Although not a long book, I took my time with this one, digesting it in bits and pieces so that I could think about some of the ideas presented here. The basic concept is an underlying look at an underclass that American’s do not want to recognize: poor white’s who live in semi-rural society who are one paycheck away from total poverty and disaster. In some circles they would be considered rednecks, in others white trash and in others still, hillbilly’s.
The reality is that despite our claims to egalitarianism and the ability for anyone to pull themselves up by their bootstraps, those sentiments no longer apply in the twenty first century and by continuing to make that assertion there are swathes of communities in America that we are choosing to ignore. America is a society with castes – elites, middle class, underclass and poor. Urban, rural, suburban and semi-rural divides. All spectrum’s of color occupy all areas but the focus here is on the white underclass.
Although the book is set in Winchester, Virginia any reader from any state in this nation will be able to immediately pick a town in their state that qualifies. Such a town will be populated largely by whites with a fringe number of migrants. The primary employer will be either a large industrial concern like mining or one of the last companies that continue to manufacture here (perhaps a textile company or manufacture of plastics) or a prison. There may be the last vestiges of family farms but they will constitute only a small number.
The workers will earn minimum wage or slightly above but still need both spouses working, possibly even more than one job to make ends meet. Groceries, clothing, guns, ammunition and almost everything else consumable will be purchased at a Walmart which will have virtually wiped out the rest of the town’s economy.
Going to church on Sunday and the local tavern or service club on a Friday or Saturday night will constitute the main entertainment. There will be a high rate of high school dropouts with people opting for GED’s or jobs. In many cases, there will be those who join the military because even with the possibility of death, there is provided structure, a steady pay check and the chance to venture out into the world.
Debt will be high, credit ratings low. People will struggle financially except for a small circle who run the town. Primary residences will consist of small, older homes in disrepair or newer double wide trailer homes or manufactured homes. For many of these communities, there is a high rate of alcoholism as well as a prescription drug epidemic with people using and abusing hillbilly heroin (Oxycontin.) There is usually a black market economy that deals in drugs, moonshine and guns.
Many of these communities, and this one in particular, are comprised of Scots Irish. This group is clannish and is almost single-handedly responsible for the creation of what we now think of as Appalachian culture. However, it is no longer confined to one part of the country due to cultural diaspora. Families are tight and extended.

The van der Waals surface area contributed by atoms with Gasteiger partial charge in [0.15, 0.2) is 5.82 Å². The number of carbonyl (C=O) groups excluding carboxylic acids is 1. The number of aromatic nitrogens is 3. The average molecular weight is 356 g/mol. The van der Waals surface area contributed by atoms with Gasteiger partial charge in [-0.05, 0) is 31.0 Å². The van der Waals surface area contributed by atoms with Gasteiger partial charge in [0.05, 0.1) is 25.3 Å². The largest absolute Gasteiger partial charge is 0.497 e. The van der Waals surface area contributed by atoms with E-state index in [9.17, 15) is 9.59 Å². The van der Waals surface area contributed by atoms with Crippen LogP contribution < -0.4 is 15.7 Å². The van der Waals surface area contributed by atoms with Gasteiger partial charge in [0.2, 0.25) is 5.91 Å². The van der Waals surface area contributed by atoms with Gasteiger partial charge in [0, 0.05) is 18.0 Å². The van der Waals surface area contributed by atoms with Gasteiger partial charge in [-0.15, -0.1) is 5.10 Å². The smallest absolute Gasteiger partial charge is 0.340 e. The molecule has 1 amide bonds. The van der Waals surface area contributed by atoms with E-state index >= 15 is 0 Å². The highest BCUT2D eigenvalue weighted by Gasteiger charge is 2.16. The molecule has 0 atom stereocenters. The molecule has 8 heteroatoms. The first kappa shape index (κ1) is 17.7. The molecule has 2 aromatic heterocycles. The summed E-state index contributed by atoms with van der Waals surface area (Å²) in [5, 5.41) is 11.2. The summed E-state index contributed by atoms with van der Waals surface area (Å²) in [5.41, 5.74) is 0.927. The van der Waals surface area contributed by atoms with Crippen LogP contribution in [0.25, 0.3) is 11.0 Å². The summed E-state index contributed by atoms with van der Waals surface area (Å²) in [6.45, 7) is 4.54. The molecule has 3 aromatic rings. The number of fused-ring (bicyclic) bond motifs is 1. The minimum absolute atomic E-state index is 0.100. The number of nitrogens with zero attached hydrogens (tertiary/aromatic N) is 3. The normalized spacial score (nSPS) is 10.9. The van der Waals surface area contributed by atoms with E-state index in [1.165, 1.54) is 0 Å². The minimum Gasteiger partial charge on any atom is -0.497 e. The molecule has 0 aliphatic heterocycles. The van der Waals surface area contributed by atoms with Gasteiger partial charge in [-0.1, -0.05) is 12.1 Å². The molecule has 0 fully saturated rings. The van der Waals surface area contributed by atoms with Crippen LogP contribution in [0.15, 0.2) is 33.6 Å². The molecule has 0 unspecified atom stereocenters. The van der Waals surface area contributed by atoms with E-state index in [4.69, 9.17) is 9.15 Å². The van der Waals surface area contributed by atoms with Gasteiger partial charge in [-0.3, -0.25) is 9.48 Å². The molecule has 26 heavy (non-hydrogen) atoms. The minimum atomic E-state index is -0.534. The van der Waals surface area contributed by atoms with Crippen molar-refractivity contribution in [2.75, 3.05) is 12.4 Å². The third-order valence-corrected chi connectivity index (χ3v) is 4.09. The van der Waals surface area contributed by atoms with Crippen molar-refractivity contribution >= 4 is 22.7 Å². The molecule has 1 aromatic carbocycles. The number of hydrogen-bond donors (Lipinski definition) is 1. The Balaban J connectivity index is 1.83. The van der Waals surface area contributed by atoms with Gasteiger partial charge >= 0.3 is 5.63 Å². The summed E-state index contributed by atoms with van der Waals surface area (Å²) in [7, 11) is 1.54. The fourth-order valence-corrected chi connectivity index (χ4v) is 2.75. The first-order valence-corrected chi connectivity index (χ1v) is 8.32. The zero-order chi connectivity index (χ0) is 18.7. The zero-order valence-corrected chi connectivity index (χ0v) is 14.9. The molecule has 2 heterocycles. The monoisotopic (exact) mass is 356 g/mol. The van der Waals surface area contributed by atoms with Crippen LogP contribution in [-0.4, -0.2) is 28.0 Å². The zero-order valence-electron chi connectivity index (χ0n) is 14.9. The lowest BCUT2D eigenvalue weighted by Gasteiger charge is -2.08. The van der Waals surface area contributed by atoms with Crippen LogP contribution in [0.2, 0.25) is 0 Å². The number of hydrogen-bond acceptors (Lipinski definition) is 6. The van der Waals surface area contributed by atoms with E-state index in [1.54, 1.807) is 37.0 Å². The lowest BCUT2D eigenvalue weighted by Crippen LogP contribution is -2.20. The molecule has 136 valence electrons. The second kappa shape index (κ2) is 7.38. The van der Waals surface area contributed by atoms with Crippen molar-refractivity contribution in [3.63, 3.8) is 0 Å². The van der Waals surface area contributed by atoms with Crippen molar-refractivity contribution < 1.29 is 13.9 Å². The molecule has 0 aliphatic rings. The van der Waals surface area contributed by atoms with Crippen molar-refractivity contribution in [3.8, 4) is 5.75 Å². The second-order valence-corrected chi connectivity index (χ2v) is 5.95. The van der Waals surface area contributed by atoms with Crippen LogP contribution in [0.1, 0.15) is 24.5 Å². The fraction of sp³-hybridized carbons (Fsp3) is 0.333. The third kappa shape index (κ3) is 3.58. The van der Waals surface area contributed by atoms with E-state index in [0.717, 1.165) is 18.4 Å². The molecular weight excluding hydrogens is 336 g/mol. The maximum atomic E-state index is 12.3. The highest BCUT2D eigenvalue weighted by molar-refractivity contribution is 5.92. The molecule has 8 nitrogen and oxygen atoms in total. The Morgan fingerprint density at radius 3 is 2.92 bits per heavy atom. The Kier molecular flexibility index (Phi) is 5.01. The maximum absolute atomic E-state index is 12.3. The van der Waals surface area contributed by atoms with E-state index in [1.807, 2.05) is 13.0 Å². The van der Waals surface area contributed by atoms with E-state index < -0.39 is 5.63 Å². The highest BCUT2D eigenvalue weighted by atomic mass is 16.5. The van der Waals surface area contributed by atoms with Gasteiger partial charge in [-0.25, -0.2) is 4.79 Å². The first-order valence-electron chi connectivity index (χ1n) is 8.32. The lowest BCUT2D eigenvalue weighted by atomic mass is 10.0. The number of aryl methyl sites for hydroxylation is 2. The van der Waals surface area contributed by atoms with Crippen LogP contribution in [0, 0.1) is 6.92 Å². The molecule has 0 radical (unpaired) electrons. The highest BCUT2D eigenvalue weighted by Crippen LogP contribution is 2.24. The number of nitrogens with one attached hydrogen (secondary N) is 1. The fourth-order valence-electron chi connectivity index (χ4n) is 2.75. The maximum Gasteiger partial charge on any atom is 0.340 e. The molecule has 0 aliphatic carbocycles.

There will be a high number of health issues: smoking will lead to high rates of emphysema. High blood pressure, cholesterol and obesity will prevail due to a diet that is high in processed food. Why? Because processed food is much cheaper, more plentiful and easier to acquire from Walmart which is the primary grocery source. Diabetes, dental health issues, heart attacks and shorter life expectancies are the norm.
The author of this book returned to his home town to live after going out in the world and establishing himself in a comfortable, middle class style. He returned to write about what he found and to provide a starting point for people to consider that not everyone who is white is blessed with privilege and that in fact, there are large numbers living an existence that teeters on the brink of abject poverty. More than a few tip over into it if they live long enough.
This book is though provoking. There are aspects I disagree with and there are lots of statistics batted out there. Anyone with an internet connection will find stats to support whatever their position. The author’s objective is to provide a window into this class of people. They are the ones who vote Republican even if it goes against their interests personally or economically. They are the ones who cherish gun ownership and use as almost a religion. They are quite conservative for the most part and church attendance is high as they look for a source outside themselves as the moral authority of the community. The church also acts as an important cultural touchstone in their Scots Irish heritage.
There is some humor here too. But there is sadness. There is an attempt to explain why some people who became newsworthy for all the wrong reasons, were shaped by this background.
If nothing else – there is a look at the human condition and even in the face of all the things occurring in their community, there is a sense that there is hope that things can always get better. This is a book that should be read by those who do not understand how this class influences the political agenda. This is the class who may bring us Donald Trump. Read this before it’s too late.